I am a person who is eager for answers. I am uncomfortable with ambiguity. I do not like feeling helpless. Yet it seems the world is full of questions, grey areas, and things outside my control. It is writing that helps me reconcile the world’s almost ineffable complexities and my craving for certitude.
Yet ironically, the enterprise of writing a poem is punctuated with uncertainty. Does this poem say what I mean? Did I encapsulate that moment, that energy, that feeling properly? In other words: does this poem capture my humanity?
Poems are objects, that is to say, they can be shared with a friend or stored in a book. But poems are also actors. Poems make us see one another; they help us feel the pain, the love, the suffering, the kindness of another. I repeat, somewhat ironically, in one of my pieces, “poems are not about politics; poems are about people.” When poems act, they allow us to empathize, to understand, and even perhaps, to heal. That is why I insist that poems are in service of both our intimate interiority and our shared experiences.
But how do we write such potent poems?
When I get confused or scared, I find solace in writing a poem. For me, a poem begins with something I know to be true. It can be an experience of fear, of love, of despair, of wonder. I get lost when I start writing about what “should” or “could” be instead of what is, and more specifically, what the world is like for me. For example, sometimes I start with the experience of a sound, like in a recent poem of mine: “my heeled boots hit the sidewalk— the metronome of our silences.”
I think of all the specific instances that make a moment special or magical or intense for me. I want my poems to feel grounded and rooted in something material. So I write: “I take it all in:/ the colourful Koreatown murals/ the demolished department store.” Then I like to juxtapose with a sentiment others might relate to: “I listen to your smile/ as you listen to me talk / about school / and friends/ and death.”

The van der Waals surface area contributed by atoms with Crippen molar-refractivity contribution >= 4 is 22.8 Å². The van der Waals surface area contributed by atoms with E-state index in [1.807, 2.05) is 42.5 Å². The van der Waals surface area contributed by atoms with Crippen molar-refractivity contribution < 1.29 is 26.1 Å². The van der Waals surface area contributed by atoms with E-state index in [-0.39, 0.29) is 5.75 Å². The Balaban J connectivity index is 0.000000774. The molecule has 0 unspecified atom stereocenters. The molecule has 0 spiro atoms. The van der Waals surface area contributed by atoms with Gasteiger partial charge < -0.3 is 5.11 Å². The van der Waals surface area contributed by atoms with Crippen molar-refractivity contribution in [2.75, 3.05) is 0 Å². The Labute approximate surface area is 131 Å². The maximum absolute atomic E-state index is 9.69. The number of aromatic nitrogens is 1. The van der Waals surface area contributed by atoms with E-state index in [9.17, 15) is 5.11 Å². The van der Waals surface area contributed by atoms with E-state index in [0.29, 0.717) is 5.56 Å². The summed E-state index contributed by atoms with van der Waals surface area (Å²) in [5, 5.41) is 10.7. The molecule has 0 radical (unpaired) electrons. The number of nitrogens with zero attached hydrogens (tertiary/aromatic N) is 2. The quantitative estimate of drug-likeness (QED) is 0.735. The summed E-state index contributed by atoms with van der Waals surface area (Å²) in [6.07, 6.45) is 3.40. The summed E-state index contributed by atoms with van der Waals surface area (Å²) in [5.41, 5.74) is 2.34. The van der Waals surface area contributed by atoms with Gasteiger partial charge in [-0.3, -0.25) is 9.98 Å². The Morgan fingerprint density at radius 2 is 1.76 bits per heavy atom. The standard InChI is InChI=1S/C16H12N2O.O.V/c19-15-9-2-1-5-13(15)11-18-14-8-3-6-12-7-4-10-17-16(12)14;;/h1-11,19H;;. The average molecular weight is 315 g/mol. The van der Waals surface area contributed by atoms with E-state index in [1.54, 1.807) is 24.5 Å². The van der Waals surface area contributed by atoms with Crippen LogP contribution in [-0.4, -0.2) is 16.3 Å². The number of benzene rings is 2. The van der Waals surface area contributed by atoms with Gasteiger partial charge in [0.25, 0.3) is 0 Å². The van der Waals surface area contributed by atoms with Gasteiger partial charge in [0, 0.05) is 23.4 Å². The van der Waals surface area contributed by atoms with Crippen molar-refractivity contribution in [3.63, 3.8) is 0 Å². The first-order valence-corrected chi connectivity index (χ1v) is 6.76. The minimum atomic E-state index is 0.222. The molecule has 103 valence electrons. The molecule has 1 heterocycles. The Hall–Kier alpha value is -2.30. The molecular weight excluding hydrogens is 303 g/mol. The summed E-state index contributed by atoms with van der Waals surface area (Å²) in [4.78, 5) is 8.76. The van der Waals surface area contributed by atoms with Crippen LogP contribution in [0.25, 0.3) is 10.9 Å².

Many of my poems start in my mind – usually as a string of words– either that I said or heard. If I can, I write it down as quickly as possible because I will inevitably forget. I prefer to begin writing my poems in a notebook, not just for the aesthetics, but because I think we self-censor less that way. With a keyboard, it is easy to backtrack and to dismiss our own words. When I write with a pen and paper, I viscerally feel the writing experience and it supports my process more steadily. The free flow is sometimes jarring and I think: “wow am I really feeling that way?” I find it a useful exercise in introspection and authenticity.
I think poems begin as kernels of truth about my existence, but I often polish, curate, and even embellish them. That urge to modify our feelings and experiences in their representations is equally as human. We are not always proud of what we feel and how we experience. I think our inclination to hide or sanitize that reveals something about who we are as well.
I encourage everyone to write, especially in moments of anxiety or bewilderment. I have to constantly remind myself to write too. I have to remind myself that poems are not meant to be perfect and that is precisely why they are important.
Barâa Arar is a Toronto-based writer, editor, and community organizer. She holds a Bachelor of Humanities from Carleton University and is currently a master’s candidate at the University of Toronto, focusing her research on photography, gender, and colonial resistance. Her poetry and personal essays have appeared in Room Magazine, This Magazine, Canthius, among other publications. Barâa is the recipient of the Carleton Provost Scholar Award for community engagement and immersive research.